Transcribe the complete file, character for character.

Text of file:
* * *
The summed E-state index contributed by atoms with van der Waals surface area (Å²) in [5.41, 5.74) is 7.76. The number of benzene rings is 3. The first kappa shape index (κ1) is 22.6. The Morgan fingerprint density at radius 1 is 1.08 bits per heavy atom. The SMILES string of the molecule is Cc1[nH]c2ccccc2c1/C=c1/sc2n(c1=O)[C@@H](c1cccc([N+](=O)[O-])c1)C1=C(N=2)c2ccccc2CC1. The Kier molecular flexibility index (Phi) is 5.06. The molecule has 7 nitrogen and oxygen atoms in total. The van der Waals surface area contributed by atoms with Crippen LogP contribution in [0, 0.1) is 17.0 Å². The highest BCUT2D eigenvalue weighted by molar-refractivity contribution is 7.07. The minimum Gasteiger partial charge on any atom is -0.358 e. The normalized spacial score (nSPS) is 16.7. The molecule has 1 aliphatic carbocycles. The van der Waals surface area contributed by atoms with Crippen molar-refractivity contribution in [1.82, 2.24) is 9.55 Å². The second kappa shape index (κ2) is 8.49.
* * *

The summed E-state index contributed by atoms with van der Waals surface area (Å²) in [5.41, 5.74) is 7.76. The number of benzene rings is 3. The first kappa shape index (κ1) is 22.6. The Morgan fingerprint density at radius 1 is 1.08 bits per heavy atom. The SMILES string of the molecule is Cc1[nH]c2ccccc2c1/C=c1/sc2n(c1=O)[C@@H](c1cccc([N+](=O)[O-])c1)C1=C(N=2)c2ccccc2CC1. The Kier molecular flexibility index (Phi) is 5.06. The molecule has 7 nitrogen and oxygen atoms in total. The van der Waals surface area contributed by atoms with Crippen LogP contribution in [0, 0.1) is 17.0 Å². The highest BCUT2D eigenvalue weighted by molar-refractivity contribution is 7.07. The minimum Gasteiger partial charge on any atom is -0.358 e. The normalized spacial score (nSPS) is 16.7. The molecule has 1 aliphatic carbocycles. The van der Waals surface area contributed by atoms with Crippen molar-refractivity contribution in [1.82, 2.24) is 9.55 Å². The second kappa shape index (κ2) is 8.49.